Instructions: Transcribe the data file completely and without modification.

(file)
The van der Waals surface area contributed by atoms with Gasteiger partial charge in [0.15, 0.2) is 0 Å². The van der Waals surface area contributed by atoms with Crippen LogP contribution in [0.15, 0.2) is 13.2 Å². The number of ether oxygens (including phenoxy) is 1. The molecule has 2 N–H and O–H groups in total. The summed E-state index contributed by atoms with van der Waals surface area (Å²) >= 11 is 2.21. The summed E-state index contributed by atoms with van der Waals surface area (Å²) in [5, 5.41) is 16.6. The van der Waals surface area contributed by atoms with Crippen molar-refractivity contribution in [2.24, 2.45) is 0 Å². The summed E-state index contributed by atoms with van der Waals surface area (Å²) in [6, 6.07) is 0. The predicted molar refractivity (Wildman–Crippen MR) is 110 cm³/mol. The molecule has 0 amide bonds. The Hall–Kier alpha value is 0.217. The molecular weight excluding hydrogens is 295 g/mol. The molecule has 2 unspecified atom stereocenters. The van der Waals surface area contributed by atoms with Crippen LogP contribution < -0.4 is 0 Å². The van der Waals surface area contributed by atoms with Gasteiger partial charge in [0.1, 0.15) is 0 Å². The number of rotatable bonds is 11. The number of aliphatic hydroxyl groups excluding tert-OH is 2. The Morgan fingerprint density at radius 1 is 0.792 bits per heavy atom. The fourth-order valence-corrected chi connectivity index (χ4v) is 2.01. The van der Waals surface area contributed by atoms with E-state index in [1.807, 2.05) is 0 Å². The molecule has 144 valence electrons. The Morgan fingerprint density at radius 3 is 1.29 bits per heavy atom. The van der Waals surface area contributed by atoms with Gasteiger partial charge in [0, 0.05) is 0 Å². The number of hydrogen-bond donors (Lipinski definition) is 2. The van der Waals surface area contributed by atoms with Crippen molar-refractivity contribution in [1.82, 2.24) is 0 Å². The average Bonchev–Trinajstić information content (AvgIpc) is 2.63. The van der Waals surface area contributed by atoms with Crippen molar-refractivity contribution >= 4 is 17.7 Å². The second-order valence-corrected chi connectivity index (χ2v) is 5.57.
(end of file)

The van der Waals surface area contributed by atoms with Gasteiger partial charge in [0.15, 0.2) is 0 Å². The van der Waals surface area contributed by atoms with Crippen LogP contribution in [0.15, 0.2) is 13.2 Å². The number of ether oxygens (including phenoxy) is 1. The molecule has 2 N–H and O–H groups in total. The summed E-state index contributed by atoms with van der Waals surface area (Å²) >= 11 is 2.21. The summed E-state index contributed by atoms with van der Waals surface area (Å²) in [5, 5.41) is 16.6. The van der Waals surface area contributed by atoms with Crippen molar-refractivity contribution in [2.24, 2.45) is 0 Å². The summed E-state index contributed by atoms with van der Waals surface area (Å²) in [6, 6.07) is 0. The predicted molar refractivity (Wildman–Crippen MR) is 110 cm³/mol. The molecule has 0 amide bonds. The Hall–Kier alpha value is 0.217. The molecular weight excluding hydrogens is 295 g/mol. The molecule has 2 unspecified atom stereocenters. The van der Waals surface area contributed by atoms with Crippen LogP contribution < -0.4 is 0 Å². The van der Waals surface area contributed by atoms with Gasteiger partial charge in [0.1, 0.15) is 0 Å². The number of rotatable bonds is 11. The number of aliphatic hydroxyl groups excluding tert-OH is 2. The Morgan fingerprint density at radius 1 is 0.792 bits per heavy atom. The fourth-order valence-corrected chi connectivity index (χ4v) is 2.01. The van der Waals surface area contributed by atoms with E-state index in [1.807, 2.05) is 0 Å². The molecule has 144 valence electrons. The Morgan fingerprint density at radius 3 is 1.29 bits per heavy atom. The van der Waals surface area contributed by atoms with Gasteiger partial charge in [0, 0.05) is 0 Å². The number of hydrogen-bond donors (Lipinski definition) is 2. The van der Waals surface area contributed by atoms with Crippen molar-refractivity contribution in [1.82, 2.24) is 0 Å². The average Bonchev–Trinajstić information content (AvgIpc) is 2.63. The van der Waals surface area contributed by atoms with Crippen molar-refractivity contribution >= 4 is 17.7 Å². The second-order valence-corrected chi connectivity index (χ2v) is 5.57.